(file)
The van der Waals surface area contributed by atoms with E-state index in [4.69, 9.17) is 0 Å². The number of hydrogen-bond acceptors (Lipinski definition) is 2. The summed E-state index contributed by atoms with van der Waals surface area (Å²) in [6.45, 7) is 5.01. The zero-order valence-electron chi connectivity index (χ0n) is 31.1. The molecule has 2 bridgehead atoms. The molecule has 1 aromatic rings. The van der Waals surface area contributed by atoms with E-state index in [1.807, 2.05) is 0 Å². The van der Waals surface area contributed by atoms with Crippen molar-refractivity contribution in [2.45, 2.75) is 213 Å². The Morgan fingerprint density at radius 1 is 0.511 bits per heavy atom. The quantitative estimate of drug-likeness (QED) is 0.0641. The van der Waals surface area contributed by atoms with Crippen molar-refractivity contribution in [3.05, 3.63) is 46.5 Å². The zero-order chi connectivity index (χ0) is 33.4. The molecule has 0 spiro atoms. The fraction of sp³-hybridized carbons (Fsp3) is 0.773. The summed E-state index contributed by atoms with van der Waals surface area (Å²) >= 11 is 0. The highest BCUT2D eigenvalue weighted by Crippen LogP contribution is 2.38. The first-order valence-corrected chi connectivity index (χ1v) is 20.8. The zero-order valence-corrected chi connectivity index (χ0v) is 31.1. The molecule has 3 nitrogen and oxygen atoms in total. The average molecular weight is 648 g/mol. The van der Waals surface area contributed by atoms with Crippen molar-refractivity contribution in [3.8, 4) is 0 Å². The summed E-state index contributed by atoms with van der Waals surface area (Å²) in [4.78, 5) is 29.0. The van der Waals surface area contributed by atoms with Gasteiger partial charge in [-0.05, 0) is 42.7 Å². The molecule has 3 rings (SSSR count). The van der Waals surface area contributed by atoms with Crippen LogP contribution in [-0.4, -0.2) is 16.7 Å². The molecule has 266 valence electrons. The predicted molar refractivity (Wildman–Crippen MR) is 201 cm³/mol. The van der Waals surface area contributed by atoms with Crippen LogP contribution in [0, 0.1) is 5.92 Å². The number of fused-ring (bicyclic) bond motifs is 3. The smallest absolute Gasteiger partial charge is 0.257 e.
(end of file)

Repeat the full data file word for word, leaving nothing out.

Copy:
The van der Waals surface area contributed by atoms with E-state index in [4.69, 9.17) is 0 Å². The number of hydrogen-bond acceptors (Lipinski definition) is 2. The summed E-state index contributed by atoms with van der Waals surface area (Å²) in [6.45, 7) is 5.01. The zero-order valence-electron chi connectivity index (χ0n) is 31.1. The molecule has 2 bridgehead atoms. The molecule has 1 aromatic rings. The van der Waals surface area contributed by atoms with E-state index in [1.807, 2.05) is 0 Å². The van der Waals surface area contributed by atoms with Crippen molar-refractivity contribution in [2.45, 2.75) is 213 Å². The Morgan fingerprint density at radius 1 is 0.511 bits per heavy atom. The quantitative estimate of drug-likeness (QED) is 0.0641. The van der Waals surface area contributed by atoms with Crippen molar-refractivity contribution in [3.05, 3.63) is 46.5 Å². The zero-order chi connectivity index (χ0) is 33.4. The molecule has 0 spiro atoms. The fraction of sp³-hybridized carbons (Fsp3) is 0.773. The summed E-state index contributed by atoms with van der Waals surface area (Å²) >= 11 is 0. The highest BCUT2D eigenvalue weighted by Crippen LogP contribution is 2.38. The first-order valence-corrected chi connectivity index (χ1v) is 20.8. The zero-order valence-corrected chi connectivity index (χ0v) is 31.1. The molecule has 3 nitrogen and oxygen atoms in total. The average molecular weight is 648 g/mol. The van der Waals surface area contributed by atoms with Crippen molar-refractivity contribution in [3.8, 4) is 0 Å². The summed E-state index contributed by atoms with van der Waals surface area (Å²) in [4.78, 5) is 29.0. The van der Waals surface area contributed by atoms with Gasteiger partial charge in [-0.05, 0) is 42.7 Å². The molecule has 3 rings (SSSR count). The van der Waals surface area contributed by atoms with Crippen LogP contribution in [-0.4, -0.2) is 16.7 Å². The molecule has 266 valence electrons. The predicted molar refractivity (Wildman–Crippen MR) is 201 cm³/mol. The van der Waals surface area contributed by atoms with Crippen LogP contribution in [0, 0.1) is 5.92 Å². The number of fused-ring (bicyclic) bond motifs is 3. The smallest absolute Gasteiger partial charge is 0.257 e.